Let’s talk Fallout Shelter first. For a free game (and it is free, as buying extra boxes is truly a dummy trap to skip playing the game, nothing more), its not bad, and certainly worth downloading and messing around with. How long you play it depends on how much you like this style of game, and how crazy you are about the Fallout setting. I’m a fan of both, so I’m pretty into it.
Ultimately, as presented, it is a time waster similar to Progress Quest. There is certainly some decision making, such as were to place rooms, when to expand or upgrade them, who to assign to rooms, and how you equip your vault dwellers, but once you do that, the game is mostly about seeing how things unfold and progressing forward.
The one strange thing about the game is a lot of things only happen when you have it open (events, major resource shifts), while other things happen in real-time (wasteland exploring, child aging). I think the game would be better overall if everything was designed around having the game open, with no progress happening when the app was closed.
Moving on to Fallout 4. As I’ve said before I’m most excited about the Boston setting, since that’s home for me in the real world. Can’t wait to see Fenway Park and MIT in the Fallout world, along with a lot of other locations. I can also see why some might be bothered by the graphics not being bleeding-edge stuff, but I don’t think they look ‘bad’ or will distract from the experience, plus mods will make things better anyway. Fallout 3 today is still a gem, despite its more aged graphics, so I’m more than fine with how Fallout 4 looked in the presentation videos.
Far more importantly, I think the gameplay improvements we saw were awesome. The crafting, where you can finally break things down to be used for a larger variety of things, is a huge step forward, and is complimented perfectly by the vastly expanded crafting options in terms of weapon and armor mods. I’m really hoping this finally takes crafting from feeling like an unfinished side thing (Fallout 3 and NV) to making scavenging around the world and finding all those random bits more of a focus.
I’m also hopeful that the housing shown fits into the above as well, and has some real meat to it. We saw raiders attacking and being shot at by defenses (very cool, very tower defense), and the building/placing aspect seemed like a solid improvement over Skyrim’s housing, but I’m still not convinced that at release this will be a major focus for players to really sink their teeth into. That said, either an expansion or mods likely will fill in those potential gaps.
The rest of what was shown was all good, and exactly what I want from Fallout 4. I some ways I just want more of what Fallout 3 was, but improved/expanded for 2015, and that’s what Fallout 4 looks like it is. The fact that Bethesda fooled some by putting the pre-order up, and then revealing at E3 that the game is basically ready to go, was brilliant. Also very surprising that in this day and age, they were able to keep the fact that they have been working on the game for years a secret.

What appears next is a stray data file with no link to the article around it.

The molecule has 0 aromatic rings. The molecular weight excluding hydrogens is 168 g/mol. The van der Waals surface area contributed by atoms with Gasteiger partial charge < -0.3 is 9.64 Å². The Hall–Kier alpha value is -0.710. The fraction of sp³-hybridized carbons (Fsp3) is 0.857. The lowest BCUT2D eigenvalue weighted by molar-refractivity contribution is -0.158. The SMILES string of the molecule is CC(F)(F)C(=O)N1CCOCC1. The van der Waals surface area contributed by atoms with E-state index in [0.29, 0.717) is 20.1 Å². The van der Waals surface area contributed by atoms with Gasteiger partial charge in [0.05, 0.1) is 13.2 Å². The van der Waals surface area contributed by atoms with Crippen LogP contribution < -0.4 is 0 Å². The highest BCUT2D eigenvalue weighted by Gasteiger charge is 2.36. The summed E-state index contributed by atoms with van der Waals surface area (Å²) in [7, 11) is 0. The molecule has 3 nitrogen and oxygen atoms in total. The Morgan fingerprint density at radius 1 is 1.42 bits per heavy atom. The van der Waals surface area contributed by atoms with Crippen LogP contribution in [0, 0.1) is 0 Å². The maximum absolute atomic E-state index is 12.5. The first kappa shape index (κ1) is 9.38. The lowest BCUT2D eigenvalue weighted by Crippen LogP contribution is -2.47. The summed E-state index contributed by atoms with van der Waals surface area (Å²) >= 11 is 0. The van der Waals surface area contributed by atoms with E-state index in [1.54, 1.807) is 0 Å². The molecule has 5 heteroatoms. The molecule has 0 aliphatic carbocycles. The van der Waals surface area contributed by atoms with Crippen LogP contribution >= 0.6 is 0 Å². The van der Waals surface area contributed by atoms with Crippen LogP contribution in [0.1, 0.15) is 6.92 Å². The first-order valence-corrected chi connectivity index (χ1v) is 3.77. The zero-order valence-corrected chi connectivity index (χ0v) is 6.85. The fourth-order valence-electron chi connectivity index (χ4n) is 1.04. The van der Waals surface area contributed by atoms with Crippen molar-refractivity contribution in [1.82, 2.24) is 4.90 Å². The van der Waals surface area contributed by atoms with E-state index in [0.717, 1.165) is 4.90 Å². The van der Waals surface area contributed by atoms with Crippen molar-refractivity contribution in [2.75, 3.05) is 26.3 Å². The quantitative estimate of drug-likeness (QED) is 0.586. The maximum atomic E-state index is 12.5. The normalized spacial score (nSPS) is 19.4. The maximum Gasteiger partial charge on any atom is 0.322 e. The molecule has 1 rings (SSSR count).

My threshold for what I spend $60 on in gaming continues to rise thanks to Steam and other factors, but Fallout 4 is a no-brainer pre-order. Yea at launch it will have some bugs, that’s basically a given, but unless they are major game-breakers (didn’t experience that with Skyrim), I’m ok with it. Especially since you know Fallout 4 is going to be a game you play through multiple times, with future expansions/dlc and over the years with various mods, so getting in that first, pure run with the game along with the rest of the world is something I don’t want to miss.
Being from the Boston area myself, I’m very curious to see how far out the game ranges. It would be incredibly cool to walk through the streets of my hometown (about 30 miles west of Boston) in a video game. :)
Word is the game is about 30 sq. miles, roughly centered on MIT. So no way will it include a town 30 miles west of boston, sorry. Looks like the western edge of the map is a place called watertown, so if that corresponds to a real-world location, there’s your answer.
Great to see Bethesda back on track with deep open world single player games. Hopefully Elder Scrolls Online will be their first and last dance into the dying MMORPG genre.
ESO was Zenimax Online, not Bethesda. Bethesda was just the publisher.
Oops. Thanks for the clarification.
Loving the Fallout Shelter game – agree with your feelings regarding a lot of the events only happening while you’re active. I’ve just started getting all the SPECIAL training rooms though and combined with my wasteland explorer its adding some value to my offline time. Protip – clicking on the skill training room won’t tell you how long until the next skill gain, but zooming right into the room will display a time over the person training!